When real estate broker Steve Irvin arrived in Washington on Sunday to start his vacation,he was unaware that his plans would include paying his respects to Byrd,who died Monday at age 92.
“It's a historical event,” Irvin said. “It was an opportunity for us,just by happenstance,to be able to see that and be a little small part of it.”
Irvin,62,came to Washington from Wilson,N.C.,with his wife,daughter and daughter's friend. He said they had passes to visit the Senate and House of Representatives galleries for Thursday,the same day services were held for Byrd.
Irvin and his family sat among other visitors and tourists for a few minutes in the Senate chamber's public galleries,while Byrd's relatives received condolences from government employees and family friends on the chamber floor.
Deb Seaquist,42,a high school math teacher from Highlands Ranch,Colo.,said she was glad the public could participate in the ceremony.
“We got to witness history. We got to witness something that not may people get to witness,” she said.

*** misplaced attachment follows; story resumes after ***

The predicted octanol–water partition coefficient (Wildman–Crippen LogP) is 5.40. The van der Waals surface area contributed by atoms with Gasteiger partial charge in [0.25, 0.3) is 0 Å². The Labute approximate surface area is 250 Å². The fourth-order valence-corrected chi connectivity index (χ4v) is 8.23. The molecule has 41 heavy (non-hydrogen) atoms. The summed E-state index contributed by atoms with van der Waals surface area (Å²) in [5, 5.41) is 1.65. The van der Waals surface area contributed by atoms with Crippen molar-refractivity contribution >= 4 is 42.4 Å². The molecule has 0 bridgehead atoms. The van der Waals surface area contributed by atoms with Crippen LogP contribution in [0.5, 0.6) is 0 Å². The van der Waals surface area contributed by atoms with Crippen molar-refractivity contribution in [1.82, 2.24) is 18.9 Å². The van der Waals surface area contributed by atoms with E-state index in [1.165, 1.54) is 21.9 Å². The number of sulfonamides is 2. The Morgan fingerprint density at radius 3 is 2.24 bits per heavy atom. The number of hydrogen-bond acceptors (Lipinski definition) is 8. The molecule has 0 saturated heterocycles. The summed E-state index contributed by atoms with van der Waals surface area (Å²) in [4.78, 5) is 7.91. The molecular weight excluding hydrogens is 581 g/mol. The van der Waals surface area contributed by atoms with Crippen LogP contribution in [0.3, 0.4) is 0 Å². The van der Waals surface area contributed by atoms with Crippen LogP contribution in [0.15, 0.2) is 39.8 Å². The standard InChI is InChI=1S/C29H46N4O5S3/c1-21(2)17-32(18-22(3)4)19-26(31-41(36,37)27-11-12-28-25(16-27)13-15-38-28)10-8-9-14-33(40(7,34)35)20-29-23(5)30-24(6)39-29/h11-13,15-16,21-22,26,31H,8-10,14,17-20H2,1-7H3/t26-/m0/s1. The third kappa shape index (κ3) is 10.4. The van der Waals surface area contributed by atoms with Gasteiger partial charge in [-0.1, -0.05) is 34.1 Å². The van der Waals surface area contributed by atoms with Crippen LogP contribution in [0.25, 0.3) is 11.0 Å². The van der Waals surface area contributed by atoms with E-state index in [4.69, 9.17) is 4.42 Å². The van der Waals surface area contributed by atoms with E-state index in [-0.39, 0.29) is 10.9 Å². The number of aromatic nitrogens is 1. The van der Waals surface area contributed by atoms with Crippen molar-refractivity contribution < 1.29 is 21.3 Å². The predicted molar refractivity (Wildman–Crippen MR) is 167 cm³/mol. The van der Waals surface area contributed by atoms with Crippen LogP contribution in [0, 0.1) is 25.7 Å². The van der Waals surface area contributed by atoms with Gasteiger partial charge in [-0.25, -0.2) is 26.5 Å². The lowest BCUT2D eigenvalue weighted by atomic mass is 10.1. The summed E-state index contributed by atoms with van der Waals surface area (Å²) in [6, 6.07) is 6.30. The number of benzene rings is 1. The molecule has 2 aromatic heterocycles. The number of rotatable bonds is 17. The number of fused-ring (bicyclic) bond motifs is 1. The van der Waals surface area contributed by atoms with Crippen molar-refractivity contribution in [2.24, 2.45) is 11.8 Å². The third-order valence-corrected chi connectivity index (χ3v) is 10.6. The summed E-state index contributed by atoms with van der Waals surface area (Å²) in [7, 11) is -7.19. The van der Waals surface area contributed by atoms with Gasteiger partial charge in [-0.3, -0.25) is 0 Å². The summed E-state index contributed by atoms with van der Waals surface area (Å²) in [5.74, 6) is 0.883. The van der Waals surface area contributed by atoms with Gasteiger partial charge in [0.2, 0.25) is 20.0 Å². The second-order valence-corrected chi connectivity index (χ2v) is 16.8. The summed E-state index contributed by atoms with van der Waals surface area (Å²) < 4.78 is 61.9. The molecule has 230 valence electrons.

Seaquist visited the Capitol with her husband and their four children,ages 9 to 14 years old. She said it was her children's first visit to Washington.
“We also got to see the changing of the guards,so that was kind of a thrill,” Seaquist said of the special ceremony inside the chamber. “It was pretty dignified and peaceful.”
Byrd was the longest serving senator in U.S. history. He served for 51 years under 12 presidents. Byrd was the first senator to lie in repose in the Senate chamber since the 1950s.
Engineer Jon Gribble,39,from Shawnee,Kan.,said he benefited from the service,which was an unexpected addition to his vacation plans with his wife and 9-year-old daughter.
“His passing has also allowed us to sort of share his engagement in the Senate,” Gribble said. “I don't think we would have probably discussed the senator or been a part of that. So,that was an opportunity to share his power and leadership.”
Gribble and his family toured the Capitol with Sen. Sam Brownback,R-Kan.,an event they had planned a year ago. Gribble said the service added value to his Washington experience.
“It was very solemn,you know,not an experience we expected to have when we came to vacation,and to be a part of history,” he said.